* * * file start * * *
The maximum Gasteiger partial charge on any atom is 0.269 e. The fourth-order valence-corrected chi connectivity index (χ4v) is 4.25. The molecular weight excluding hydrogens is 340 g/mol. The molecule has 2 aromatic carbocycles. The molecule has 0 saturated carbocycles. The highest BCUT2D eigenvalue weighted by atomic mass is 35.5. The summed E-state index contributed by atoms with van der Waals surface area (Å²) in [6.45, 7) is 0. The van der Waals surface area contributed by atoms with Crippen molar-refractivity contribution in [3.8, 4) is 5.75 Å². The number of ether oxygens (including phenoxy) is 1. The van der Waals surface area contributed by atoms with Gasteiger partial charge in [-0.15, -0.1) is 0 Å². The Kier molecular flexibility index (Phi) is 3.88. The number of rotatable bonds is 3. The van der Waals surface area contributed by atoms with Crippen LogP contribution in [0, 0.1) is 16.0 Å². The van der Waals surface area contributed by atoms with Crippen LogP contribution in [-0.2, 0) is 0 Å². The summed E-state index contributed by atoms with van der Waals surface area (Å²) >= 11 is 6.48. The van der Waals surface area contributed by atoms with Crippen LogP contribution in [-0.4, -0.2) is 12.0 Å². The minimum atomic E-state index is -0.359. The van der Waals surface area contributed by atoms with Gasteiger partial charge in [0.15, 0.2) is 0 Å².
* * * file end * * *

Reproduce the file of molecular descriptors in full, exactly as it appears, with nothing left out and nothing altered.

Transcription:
The maximum Gasteiger partial charge on any atom is 0.269 e. The fourth-order valence-corrected chi connectivity index (χ4v) is 4.25. The molecular weight excluding hydrogens is 340 g/mol. The molecule has 2 aromatic carbocycles. The molecule has 0 saturated carbocycles. The highest BCUT2D eigenvalue weighted by atomic mass is 35.5. The summed E-state index contributed by atoms with van der Waals surface area (Å²) in [6.45, 7) is 0. The van der Waals surface area contributed by atoms with Crippen molar-refractivity contribution in [3.8, 4) is 5.75 Å². The number of ether oxygens (including phenoxy) is 1. The van der Waals surface area contributed by atoms with Gasteiger partial charge in [-0.15, -0.1) is 0 Å². The Kier molecular flexibility index (Phi) is 3.88. The number of rotatable bonds is 3. The van der Waals surface area contributed by atoms with Crippen LogP contribution in [0, 0.1) is 16.0 Å². The van der Waals surface area contributed by atoms with Crippen LogP contribution in [-0.2, 0) is 0 Å². The summed E-state index contributed by atoms with van der Waals surface area (Å²) >= 11 is 6.48. The van der Waals surface area contributed by atoms with Crippen LogP contribution in [-0.4, -0.2) is 12.0 Å². The minimum atomic E-state index is -0.359. The van der Waals surface area contributed by atoms with Gasteiger partial charge in [0.15, 0.2) is 0 Å².